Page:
Barrett Duke of the SBC Ethics and Religious Liberty Commission says that after baptizing immigrants and welcoming them into their churches, evangelicals have a harder time believing they should be deported.
A Southern Baptist Convention official says evangelicals are galvanizing around immigration reform because increasingly if affects someone they know.
"A primary motivating factor for us is this has become personal for us," Barrett Duke, vice president for public policy and research for the SBC Ethics and Religious Liberty Commission, said Oct. 29 in a panel discussion before 600 national leaders who converged on Washington to lobby Congress to pass immigration reform.
"Evangelicals ... share the gospel with anyone who will stand still long enough to have a conversation with them," Duke quipped, "and of course many of those folks end up trusting Christ as savior."
"We tell them: 'Now that you've come to know the Lord, you should join a church; you should be baptized and join the church.' So many of them follow that path and now they are members of our churches."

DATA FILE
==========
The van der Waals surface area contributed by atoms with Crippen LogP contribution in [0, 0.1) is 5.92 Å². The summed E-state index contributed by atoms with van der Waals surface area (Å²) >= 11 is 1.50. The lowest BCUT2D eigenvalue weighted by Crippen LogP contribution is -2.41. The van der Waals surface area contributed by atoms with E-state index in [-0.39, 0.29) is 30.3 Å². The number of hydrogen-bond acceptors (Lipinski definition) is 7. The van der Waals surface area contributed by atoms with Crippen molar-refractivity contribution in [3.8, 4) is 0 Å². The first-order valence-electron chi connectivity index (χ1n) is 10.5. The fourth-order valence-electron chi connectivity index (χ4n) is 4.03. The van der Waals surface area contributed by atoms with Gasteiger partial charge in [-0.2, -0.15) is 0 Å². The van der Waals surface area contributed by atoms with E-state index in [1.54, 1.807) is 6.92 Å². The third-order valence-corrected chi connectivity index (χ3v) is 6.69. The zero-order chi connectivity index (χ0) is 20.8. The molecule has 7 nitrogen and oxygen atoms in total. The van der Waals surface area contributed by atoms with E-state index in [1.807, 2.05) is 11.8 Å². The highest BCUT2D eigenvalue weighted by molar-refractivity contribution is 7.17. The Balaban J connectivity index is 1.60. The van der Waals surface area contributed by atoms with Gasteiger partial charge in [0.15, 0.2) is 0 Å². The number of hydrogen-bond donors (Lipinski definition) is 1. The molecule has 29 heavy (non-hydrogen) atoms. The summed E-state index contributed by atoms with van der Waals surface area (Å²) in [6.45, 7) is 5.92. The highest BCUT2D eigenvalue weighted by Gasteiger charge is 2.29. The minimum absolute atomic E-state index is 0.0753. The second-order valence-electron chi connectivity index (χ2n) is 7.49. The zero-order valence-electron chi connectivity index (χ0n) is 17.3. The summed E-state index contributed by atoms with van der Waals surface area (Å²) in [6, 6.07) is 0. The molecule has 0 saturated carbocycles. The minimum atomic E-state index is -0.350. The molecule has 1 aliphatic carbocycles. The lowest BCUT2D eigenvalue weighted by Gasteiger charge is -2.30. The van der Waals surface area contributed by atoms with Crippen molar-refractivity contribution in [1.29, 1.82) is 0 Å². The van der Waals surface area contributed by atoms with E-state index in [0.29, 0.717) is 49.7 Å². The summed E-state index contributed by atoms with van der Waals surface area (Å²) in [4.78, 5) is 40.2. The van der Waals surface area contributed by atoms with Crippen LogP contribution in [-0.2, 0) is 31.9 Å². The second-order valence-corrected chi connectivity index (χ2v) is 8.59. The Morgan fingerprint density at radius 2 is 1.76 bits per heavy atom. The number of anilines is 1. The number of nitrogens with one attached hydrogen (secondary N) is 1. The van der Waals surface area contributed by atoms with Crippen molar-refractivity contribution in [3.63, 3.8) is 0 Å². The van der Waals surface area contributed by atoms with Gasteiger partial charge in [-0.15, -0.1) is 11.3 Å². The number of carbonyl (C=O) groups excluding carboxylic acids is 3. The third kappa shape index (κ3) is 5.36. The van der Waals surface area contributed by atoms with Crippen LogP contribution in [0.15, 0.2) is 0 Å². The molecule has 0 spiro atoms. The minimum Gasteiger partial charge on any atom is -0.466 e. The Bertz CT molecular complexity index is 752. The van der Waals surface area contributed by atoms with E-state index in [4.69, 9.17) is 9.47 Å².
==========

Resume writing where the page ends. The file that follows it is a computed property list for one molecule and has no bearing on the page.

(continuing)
"What are we going to do?" Duke queried. "Are we going to say now that you've done all that and you've joined our church it's time to leave? It's not going to happen."
"These folks have now become part of our congregations," he said. "We recognize that they are good people. They are strong, family oriented people. They are hardworking people. These are folks who are contributing to our society and to our culture. They're people that we know.
"They're our friends and our neighbors now, and we believe there is a better way to treat them than they are being treated right now. So evangelicals in large measure are now calling for an immigration reform that will treat them with the dignity that they deserve."
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SOURCE: Associated Baptist Press